The contributors to The Black Geographic explore the theoretical innovations of Black Geographies scholarship and how it approaches Blackness as historically and spatially situated. In studies that span from Oakland to the Alabama Black Belt to Senegal to Brazil, the contributors draw on ethnography, archival records, digital humanities, literary criticism, and art to show how understanding the spatial dimensions of Black life contributes to a broader understanding of race and space. They examine key sites of inquiry: Black spatial imaginaries, resistance to racial violence, the geographies of racial capitalism, and struggles over urban space. Throughout, the contributors demonstrate that Blackness is itself a situating and place-making force, even as it is shaped by spatial processes and diasporic routes. Whether discussing eighteenth- and nineteenth-century abolitionist print records or migration and surveillance in Niger, this volume demonstrates that Black Geographies is a mode of analyzing Blackness that fundamentally challenges the very foundations of the field of geography and its historical entwinement with colonialism, enslavement, and imperialism. In short, it marks a new step in the evolution of the field.
Contributors. Anna Livia Brand, C.N.E. Corbin, Lindsey Dillon, Chiyuma Elliott, Ampson Hagan, Camilla Hawthorne, Matthew Jordan-Miller Kenyatta, Jovan Scott Lewis, Judith Madera, Jordanna Matlon, Solange Muñoz, Diana Negrín, Danielle Purifoy, Sharita Towne
Introduction. Black Geographies: Material Praxis of Black Life and Study / Camilla Hawthorne and Jovan Scott Lewis 1 Part I. Praxis 1. Call Us Alive Someplace: Du Boisian Methods and Living Black Geographies / Danielle Purifoy 27 2. Shaking the Basemap / Judith Madera 50 3. “My Bad Attitude toward the Pastoral”: Race, Place, and Allusion in the Poetry of C. S. Giscombe / Chiyuma Elliott 72 Part II. Resistances 4. Blackness Out of Place and In Between in the Sahara / Ampson Hagan 97 5. Words Re(en)visioned: Black and Indigenous Languages for Autonomy / Diana Negrin 124 6. Blackness in the (Post)Colonial African City / Jordanna Matlon 145 7. Mariella Franco and Black Spatial Imaginaries / Solange Munoz 167 Part III. Futurity 8. Rendering Gentrification and Erasing Race: Sustainable Development and the (Re)visioning of Oakland, California, as a Green City / C. N. E. Corbin 189 9. “Need Black Joy?”: Mapping an Afrotechtonics of Gathering in Los Angeles / Matthew Jordan-Miller Kenyatta 213 10. The San Francisco Blues / Lindsey Dillon 246 11. Today Like Yesterday, Tomorrow Like Today: Black Geographies in the Breaks of the Fourth Dimension / Anna Livia Brand 264 12. A Black Geographic Reverie & Reckoning in Ink and Form / Sharita Towne 287 Contributors 323 Index 327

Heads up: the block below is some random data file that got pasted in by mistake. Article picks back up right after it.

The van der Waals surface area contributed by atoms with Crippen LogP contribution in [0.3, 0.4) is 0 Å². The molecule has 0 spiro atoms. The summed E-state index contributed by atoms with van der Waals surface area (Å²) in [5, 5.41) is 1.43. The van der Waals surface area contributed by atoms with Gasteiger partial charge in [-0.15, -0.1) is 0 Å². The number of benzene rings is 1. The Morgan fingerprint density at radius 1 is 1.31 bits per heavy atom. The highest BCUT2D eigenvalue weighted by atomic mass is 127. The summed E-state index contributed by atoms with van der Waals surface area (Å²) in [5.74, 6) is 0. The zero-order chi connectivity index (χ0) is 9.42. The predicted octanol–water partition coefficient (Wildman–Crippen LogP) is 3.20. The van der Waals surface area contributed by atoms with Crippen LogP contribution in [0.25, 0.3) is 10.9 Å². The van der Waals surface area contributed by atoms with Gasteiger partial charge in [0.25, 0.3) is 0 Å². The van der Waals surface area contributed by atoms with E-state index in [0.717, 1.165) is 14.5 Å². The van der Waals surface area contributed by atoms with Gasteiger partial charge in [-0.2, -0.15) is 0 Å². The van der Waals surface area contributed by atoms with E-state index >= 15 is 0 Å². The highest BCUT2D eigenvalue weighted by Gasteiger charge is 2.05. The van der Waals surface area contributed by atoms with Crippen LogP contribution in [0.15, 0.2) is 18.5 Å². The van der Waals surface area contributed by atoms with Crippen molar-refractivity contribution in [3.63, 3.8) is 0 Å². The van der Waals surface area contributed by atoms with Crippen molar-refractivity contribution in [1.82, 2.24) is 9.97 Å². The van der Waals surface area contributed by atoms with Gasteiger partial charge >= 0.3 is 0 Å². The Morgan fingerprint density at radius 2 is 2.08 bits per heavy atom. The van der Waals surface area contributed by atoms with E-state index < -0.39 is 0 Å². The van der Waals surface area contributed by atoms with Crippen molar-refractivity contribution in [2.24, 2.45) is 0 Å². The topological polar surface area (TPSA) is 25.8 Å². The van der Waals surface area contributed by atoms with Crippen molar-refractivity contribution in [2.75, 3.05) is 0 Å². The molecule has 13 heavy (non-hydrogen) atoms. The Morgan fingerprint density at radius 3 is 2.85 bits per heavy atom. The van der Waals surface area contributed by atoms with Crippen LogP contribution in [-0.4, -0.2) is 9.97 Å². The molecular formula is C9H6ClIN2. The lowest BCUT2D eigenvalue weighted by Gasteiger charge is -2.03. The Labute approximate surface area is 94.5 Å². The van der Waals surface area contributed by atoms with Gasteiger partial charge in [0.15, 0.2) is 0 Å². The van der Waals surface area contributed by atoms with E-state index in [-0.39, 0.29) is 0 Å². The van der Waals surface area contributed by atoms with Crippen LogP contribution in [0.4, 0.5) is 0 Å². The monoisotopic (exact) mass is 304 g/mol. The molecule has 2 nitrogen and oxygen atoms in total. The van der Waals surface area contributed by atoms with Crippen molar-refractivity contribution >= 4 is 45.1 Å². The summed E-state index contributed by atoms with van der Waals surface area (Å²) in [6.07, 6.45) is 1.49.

Camilla Hawthorne is Associate Professor in the Departments of Sociology and Critical Race and Ethnic Studies at the University of California, Santa Cruz, author of Contesting Race and Citizenship: Youth Politics in the Black Mediterranean, and coeditor of The Black Mediterranean: Bodies, Borders and Citizenship.
Jovan Scott Lewis is Associate Professor and Chair of Geography at the University of California, Berkeley, and author of Violent Utopia: Dispossession and Black Restoration in Tulsa, also published by Duke University Press, and Scammer’s Yard: The Crime of Black Repair in Jamaica.
“This volume takes on the monumental task of pulling together scholarship from different geographic areas, time periods, and disciplines to put forth a view on the current state of Black Geographies while gesturing toward new futures. Pushing the field, The Black Geographic is a defining text.”
~Ashanté M. Reese, author of, Black Food Geographies: Race, Self-Reliance, and Food Access in Washington, D.C.
“The Black Geographic will continue to extend and push the tradition of Black Geographies in fresh, insightful, and important new ways through the insights of the newest generation of scholars who are defining and redefining the terrain of these discussions and debates. A superb collection.”
~Nik Heynen, Distinguished Research Professor of Geography, University of Georgia